#DeepDiveFridays | Characterized by a long elongated saw-like snout with enlarged lateral teeth, sawfishes are widely distributed across tropical and warm temperate nearshore waters in the Atlantic and Indo-Pacific. They are found in coastal waters such as lagoons, estuaries, and brackish river deltas. Some species can penetrate rivers and large lakes. These fishes tend to prefer shallow, muddy, brackish water, spending most of their time on or near the seabed.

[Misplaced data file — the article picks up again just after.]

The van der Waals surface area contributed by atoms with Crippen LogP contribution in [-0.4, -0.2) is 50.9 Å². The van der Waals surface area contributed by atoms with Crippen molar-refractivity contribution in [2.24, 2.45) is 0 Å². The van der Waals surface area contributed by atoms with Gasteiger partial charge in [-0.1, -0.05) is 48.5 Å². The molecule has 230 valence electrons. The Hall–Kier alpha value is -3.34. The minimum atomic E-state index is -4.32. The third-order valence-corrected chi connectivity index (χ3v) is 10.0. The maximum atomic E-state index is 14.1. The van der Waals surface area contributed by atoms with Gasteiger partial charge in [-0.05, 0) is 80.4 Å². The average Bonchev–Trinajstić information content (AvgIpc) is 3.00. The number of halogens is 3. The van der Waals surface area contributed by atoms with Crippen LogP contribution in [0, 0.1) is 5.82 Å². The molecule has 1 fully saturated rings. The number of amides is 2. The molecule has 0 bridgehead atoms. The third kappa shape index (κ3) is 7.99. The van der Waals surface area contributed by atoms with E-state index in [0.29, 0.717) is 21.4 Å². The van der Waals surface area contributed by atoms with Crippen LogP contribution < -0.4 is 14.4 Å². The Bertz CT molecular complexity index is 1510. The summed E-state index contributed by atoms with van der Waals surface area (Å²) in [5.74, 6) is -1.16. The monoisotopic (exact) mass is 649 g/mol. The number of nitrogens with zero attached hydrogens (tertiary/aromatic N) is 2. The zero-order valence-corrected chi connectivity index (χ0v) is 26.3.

Sawfishes are among the top predators in the shallow coastal environment. They help keep the lagoon and estuarine ecosystems healthy by regulating populations of prey species, as they weed out the sick, old, and weak members of their prey.

Despite their fearsome appearance, they do not attack people unless provoked or surprised. The bladed snout can be used by the sawfish to catch prey by swinging it back and forth to stun or cut fish and dig bottom sediments to search for food.